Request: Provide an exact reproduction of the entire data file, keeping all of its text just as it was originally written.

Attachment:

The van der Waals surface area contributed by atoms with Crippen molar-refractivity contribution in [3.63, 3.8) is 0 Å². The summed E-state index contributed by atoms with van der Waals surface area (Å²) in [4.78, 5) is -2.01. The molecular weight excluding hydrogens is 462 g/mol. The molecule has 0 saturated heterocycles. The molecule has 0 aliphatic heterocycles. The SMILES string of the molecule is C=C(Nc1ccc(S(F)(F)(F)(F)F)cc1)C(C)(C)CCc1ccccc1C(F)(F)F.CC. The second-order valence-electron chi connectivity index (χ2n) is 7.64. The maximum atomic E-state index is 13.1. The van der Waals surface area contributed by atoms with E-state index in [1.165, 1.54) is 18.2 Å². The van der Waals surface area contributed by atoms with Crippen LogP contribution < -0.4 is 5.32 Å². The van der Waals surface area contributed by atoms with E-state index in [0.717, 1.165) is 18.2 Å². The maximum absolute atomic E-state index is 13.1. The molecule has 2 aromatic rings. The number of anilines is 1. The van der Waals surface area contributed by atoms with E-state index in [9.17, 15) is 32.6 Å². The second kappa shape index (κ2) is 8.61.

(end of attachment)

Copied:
The van der Waals surface area contributed by atoms with Crippen molar-refractivity contribution in [3.63, 3.8) is 0 Å². The summed E-state index contributed by atoms with van der Waals surface area (Å²) in [4.78, 5) is -2.01. The molecular weight excluding hydrogens is 462 g/mol. The molecule has 0 saturated heterocycles. The molecule has 0 aliphatic heterocycles. The SMILES string of the molecule is C=C(Nc1ccc(S(F)(F)(F)(F)F)cc1)C(C)(C)CCc1ccccc1C(F)(F)F.CC. The second-order valence-electron chi connectivity index (χ2n) is 7.64. The maximum atomic E-state index is 13.1. The van der Waals surface area contributed by atoms with E-state index in [1.165, 1.54) is 18.2 Å². The van der Waals surface area contributed by atoms with Crippen LogP contribution < -0.4 is 5.32 Å². The van der Waals surface area contributed by atoms with E-state index in [0.717, 1.165) is 18.2 Å². The maximum absolute atomic E-state index is 13.1. The molecule has 2 aromatic rings. The number of anilines is 1. The van der Waals surface area contributed by atoms with E-state index in [9.17, 15) is 32.6 Å². The second kappa shape index (κ2) is 8.61.